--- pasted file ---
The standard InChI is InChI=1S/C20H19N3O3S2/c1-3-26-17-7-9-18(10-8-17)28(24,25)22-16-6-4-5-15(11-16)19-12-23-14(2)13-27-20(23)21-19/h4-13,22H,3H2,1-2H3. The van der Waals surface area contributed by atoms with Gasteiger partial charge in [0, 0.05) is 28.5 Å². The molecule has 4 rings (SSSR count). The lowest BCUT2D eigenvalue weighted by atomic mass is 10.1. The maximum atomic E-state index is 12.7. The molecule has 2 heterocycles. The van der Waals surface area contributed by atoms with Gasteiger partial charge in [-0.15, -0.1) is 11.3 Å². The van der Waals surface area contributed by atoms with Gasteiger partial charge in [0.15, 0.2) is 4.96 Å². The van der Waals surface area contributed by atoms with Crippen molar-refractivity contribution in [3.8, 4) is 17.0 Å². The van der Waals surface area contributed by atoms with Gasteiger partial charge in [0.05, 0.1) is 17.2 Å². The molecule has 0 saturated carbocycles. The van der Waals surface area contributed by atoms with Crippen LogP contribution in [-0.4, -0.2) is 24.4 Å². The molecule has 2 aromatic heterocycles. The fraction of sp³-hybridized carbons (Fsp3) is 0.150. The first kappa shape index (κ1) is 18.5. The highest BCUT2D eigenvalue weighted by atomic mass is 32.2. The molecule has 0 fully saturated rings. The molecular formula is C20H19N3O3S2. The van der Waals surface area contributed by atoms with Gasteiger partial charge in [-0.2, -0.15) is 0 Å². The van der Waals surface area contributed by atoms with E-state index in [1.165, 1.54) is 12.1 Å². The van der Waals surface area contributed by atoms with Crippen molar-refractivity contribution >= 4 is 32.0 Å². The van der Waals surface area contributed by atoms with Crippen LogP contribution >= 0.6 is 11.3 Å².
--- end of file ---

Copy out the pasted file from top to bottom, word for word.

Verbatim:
The standard InChI is InChI=1S/C20H19N3O3S2/c1-3-26-17-7-9-18(10-8-17)28(24,25)22-16-6-4-5-15(11-16)19-12-23-14(2)13-27-20(23)21-19/h4-13,22H,3H2,1-2H3. The van der Waals surface area contributed by atoms with Gasteiger partial charge in [0, 0.05) is 28.5 Å². The molecule has 4 rings (SSSR count). The lowest BCUT2D eigenvalue weighted by atomic mass is 10.1. The maximum atomic E-state index is 12.7. The molecule has 2 heterocycles. The van der Waals surface area contributed by atoms with Gasteiger partial charge in [-0.15, -0.1) is 11.3 Å². The van der Waals surface area contributed by atoms with Gasteiger partial charge in [0.15, 0.2) is 4.96 Å². The van der Waals surface area contributed by atoms with Crippen molar-refractivity contribution in [3.8, 4) is 17.0 Å². The van der Waals surface area contributed by atoms with Gasteiger partial charge in [0.05, 0.1) is 17.2 Å². The molecule has 0 saturated carbocycles. The van der Waals surface area contributed by atoms with Crippen LogP contribution in [-0.4, -0.2) is 24.4 Å². The molecule has 2 aromatic heterocycles. The fraction of sp³-hybridized carbons (Fsp3) is 0.150. The first kappa shape index (κ1) is 18.5. The highest BCUT2D eigenvalue weighted by atomic mass is 32.2. The molecule has 0 fully saturated rings. The molecular formula is C20H19N3O3S2. The van der Waals surface area contributed by atoms with Gasteiger partial charge in [-0.2, -0.15) is 0 Å². The van der Waals surface area contributed by atoms with E-state index in [1.165, 1.54) is 12.1 Å². The van der Waals surface area contributed by atoms with Crippen molar-refractivity contribution >= 4 is 32.0 Å². The van der Waals surface area contributed by atoms with Crippen LogP contribution >= 0.6 is 11.3 Å².